I received this submission from reader sundaeg1rl. Check it out:
Location: Liverpool, England
Beautifully redundant, no?
Just imagine if they’d bothered with hyphens! A friend of mine supplied the options:
Anti-vandal proof paint: paint that works against vandals
Anti vandal-proof paint: paint that is opposed to being resistant to vandals
Anti vandal proof-paint: a paint that can be exploited to prove that vandals are against something
Anti-vandal-proof-paint: paint that any 2-year-old can scribble on
On second thought, maybe that’s why they didn’t use any hyphens at all!
First, why offer a warning. Just let the vandals learn that it’s super paint.
Second, does putting up a sign only tempt vandals to try it out?
There’s billboard on I-90 in the middle of South Dakota that says, “The wages of sin is death.” I’m thinking about organizing a vandal squad. Seasons Greetings to All. Joe.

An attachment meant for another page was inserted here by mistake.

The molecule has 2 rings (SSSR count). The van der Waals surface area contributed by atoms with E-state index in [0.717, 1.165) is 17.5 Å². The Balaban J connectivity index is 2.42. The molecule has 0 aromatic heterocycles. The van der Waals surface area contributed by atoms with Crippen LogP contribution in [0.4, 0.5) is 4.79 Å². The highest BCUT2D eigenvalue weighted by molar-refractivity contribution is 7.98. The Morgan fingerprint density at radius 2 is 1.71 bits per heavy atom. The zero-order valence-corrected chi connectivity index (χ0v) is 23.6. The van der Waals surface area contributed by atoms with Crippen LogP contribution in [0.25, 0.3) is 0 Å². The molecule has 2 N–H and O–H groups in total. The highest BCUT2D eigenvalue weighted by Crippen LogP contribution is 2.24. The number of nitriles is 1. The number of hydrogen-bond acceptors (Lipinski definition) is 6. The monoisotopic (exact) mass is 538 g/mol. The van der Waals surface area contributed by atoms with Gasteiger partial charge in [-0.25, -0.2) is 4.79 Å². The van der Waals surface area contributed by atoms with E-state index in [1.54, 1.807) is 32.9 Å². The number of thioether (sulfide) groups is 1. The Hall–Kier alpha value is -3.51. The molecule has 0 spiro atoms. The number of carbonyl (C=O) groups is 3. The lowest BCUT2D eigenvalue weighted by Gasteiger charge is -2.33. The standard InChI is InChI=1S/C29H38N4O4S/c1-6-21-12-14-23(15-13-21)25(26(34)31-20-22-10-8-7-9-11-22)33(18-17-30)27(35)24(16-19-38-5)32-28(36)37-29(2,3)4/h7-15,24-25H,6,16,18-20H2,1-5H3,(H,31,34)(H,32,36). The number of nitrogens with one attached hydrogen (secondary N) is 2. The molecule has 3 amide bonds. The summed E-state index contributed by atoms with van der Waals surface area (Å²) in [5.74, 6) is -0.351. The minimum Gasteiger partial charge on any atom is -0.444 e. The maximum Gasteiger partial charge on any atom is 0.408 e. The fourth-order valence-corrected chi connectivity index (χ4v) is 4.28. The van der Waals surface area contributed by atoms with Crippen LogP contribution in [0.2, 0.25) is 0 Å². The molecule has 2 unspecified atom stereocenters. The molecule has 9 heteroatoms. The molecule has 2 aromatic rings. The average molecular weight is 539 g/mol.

Joe, that billboard is quoting the King James Version of the Bible (Romans 6:23 to be exact), and in any case it’s not vandal-worthy: “Wages” is one of those odd words that can be used with a singular or plural verb.
You asked: “does putting up a sign only tempt vandals to try it out?” Since this comment thread has already found its way to the book of Romans, I’ll note that the Apostle Paul would answer “yes” to your question (if you’re interested, see chapters 5 and 7 of Romans)…
If you want additional proof, watch any expanse of grass guarded by a “Keep off the grass” sign!
I may fix it “irregardless,” Fur – keeping in mind the salary of vandalism are jail. Joe.
I’m sorry to correct the author of this article, but the sign is not redundant. It’s more like a double negative. Although I agree with furpurrson in that the insertion of hyphens at different permutations changes the meaning, the most obvious meaning is that the paint is resistant to being resistant to vandals. In other words, the sign makers are on the vandals’ side! Yay!
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